Emeralds, A Kosmixtape.

Let me start by stating that I've been on a huge Emeralds kick lately. This Ohio three piece has become a staple in the soundtrack of my everyday life. Having these warm, enveloping sounds constantly playing in the background has made even the most demeaning tasks, like washing dishes, or folding laundry a complete joy to do. And I'm not saying that you can't enjoy this stuff in other contexts. I'm saying that it's enjoyable all the fucking time.

Last year's Solar Bridge was a huge favourite of mine (I totally overplayed it) and the number of albums to follow have been equally as good, if not better. And while I was trying to snag those releases I admittedly dipped into a lot of the older out-of-print tapes and cdrs that have been floating around the net. My findings are as follows: It all rules. Therefore, I couldn't help but compile this mixtape that I think is an excellent introduction to the band, but keep in mind that it's in no way meant to be a compendium of their material. It's just something I threw together. It's also heavily weighted towards their newer material because this blog has always been and will always be about tangible releases, and also because in my opinion the material that has come out in the last 6 months from these guys is most certainly their best. So yes, for the most part it's new stuff, or newly "released" stuff with a few older gems popping up here and there. Do enjoy.

Side A:

1. Up in the Air
Taken from What Happened (No Fun Productions, cd, 2009)

Released on the first month of 09' What Happened was the album that really sealed the deal for me. it's a collection of 5 improvised tracks that were recorded live to tape in 2007-08. It's hard to say whether these were all previously released or not because the one I know for sure that was previously released had a different title, and it was also the only one I had recognized as such. More on that later though. What Happened is a great document of the many subtle spectrums of sound that Emeralds shift into. Up in the Air, although short, perfectly exemplifies this subtle interplay of the band. Mark McGuire's guitar is heard first, a looping, sunken rhythm set atop building analog synth swells (Steve Hauschildt and John Elliott). McGuire then introduces another layer of angelic guitar plucks accenting the now fore-fronted synth pulse. It's an all too short tease for an album that only the coolest of dads would be saying "Man, I haven't heard such groovy spaced-out drone stuff since my trip to Germany in the late 60's when I did acid with the guys from Ash Ra Temple."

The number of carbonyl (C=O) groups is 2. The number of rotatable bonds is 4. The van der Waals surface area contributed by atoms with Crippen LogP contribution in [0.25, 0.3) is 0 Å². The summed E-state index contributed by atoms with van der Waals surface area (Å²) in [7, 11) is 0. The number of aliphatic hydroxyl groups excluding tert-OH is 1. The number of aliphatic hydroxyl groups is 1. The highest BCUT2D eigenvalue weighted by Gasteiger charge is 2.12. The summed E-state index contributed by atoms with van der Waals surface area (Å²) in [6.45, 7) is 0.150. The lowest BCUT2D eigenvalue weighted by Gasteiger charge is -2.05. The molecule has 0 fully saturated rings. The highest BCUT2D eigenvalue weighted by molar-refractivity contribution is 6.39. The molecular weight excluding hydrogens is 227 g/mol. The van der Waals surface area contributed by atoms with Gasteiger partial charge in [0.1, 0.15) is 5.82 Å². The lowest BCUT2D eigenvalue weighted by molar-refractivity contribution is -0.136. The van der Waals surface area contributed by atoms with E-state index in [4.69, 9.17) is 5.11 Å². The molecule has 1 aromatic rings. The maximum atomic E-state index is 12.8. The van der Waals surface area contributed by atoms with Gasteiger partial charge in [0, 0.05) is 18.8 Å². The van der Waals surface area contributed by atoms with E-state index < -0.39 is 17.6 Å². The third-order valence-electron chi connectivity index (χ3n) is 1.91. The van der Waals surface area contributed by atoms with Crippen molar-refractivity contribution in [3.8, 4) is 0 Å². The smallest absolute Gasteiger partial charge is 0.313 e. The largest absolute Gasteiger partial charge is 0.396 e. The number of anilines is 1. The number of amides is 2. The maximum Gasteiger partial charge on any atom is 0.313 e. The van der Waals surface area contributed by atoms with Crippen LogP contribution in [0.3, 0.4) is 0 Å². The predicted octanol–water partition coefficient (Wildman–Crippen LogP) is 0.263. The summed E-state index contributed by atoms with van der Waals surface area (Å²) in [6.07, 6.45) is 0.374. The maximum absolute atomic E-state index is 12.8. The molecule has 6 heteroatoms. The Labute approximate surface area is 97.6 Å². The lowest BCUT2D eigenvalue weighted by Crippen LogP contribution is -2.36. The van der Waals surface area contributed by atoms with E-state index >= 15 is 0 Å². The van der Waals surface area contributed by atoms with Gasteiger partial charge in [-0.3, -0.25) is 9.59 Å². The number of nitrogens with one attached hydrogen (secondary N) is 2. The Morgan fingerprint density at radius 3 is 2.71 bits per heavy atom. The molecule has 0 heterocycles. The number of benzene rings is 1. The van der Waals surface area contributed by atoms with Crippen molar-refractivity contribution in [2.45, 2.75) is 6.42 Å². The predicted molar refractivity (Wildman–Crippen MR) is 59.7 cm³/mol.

listen to Up in the Air

2. Mistakes
Taken from Allegory of Allergies (Weird Forest, 2lp, 2009)

Allegory of Allergies was the title chosen for a C120 tape released in 2007 on the Gods of Tundra label. The 2lp version is the same material as the cassette, only re-sequenced and shy a few tracks that I guess didn't make the cut. Mistakes, despite it's name, was a keeper. And for good reason too as this is some of the lushes straight drone stuff that the band has produced. Mcguire's guitar doesn't rear it's head until the final declining moments. Everything up to that point is shear blissful washed out synth-esthesia. Yes, there is most certainly something wrong with you if you can't hear vibrant colours in this music. LP is beautifully packaged, thick gate-fold, abstract paint smears, treetops, gold jackets and all.

Listen to Mistakes

3. Untitled A Side
Taken from Planetarium (Tapeworm Tapes, c20, 2008)

I always want to call this Aquarium and not Planetarium, because of all the submerged water sounds that seem to bubble up from uncharted depths and because of the blue cover. Or maybe because the oceans are just as dark and mysterious as space is, so it's easy to get confused or something like that. Either way, this stuff could easily allude to one or the other. The A side, which I've chosen for the tape, starts off in perfect Emeralds fashion with that ethereal bubbly synth stuff that 's just so warm and nice. Eventually the track gets a lot darker with Mcguire plucking some minor key notes. Oh it just hit me, the tape is about the sensation of floating down to Earth from space then suddenly falling through the air and finally plummeting into the ocean. Ya, that's' it.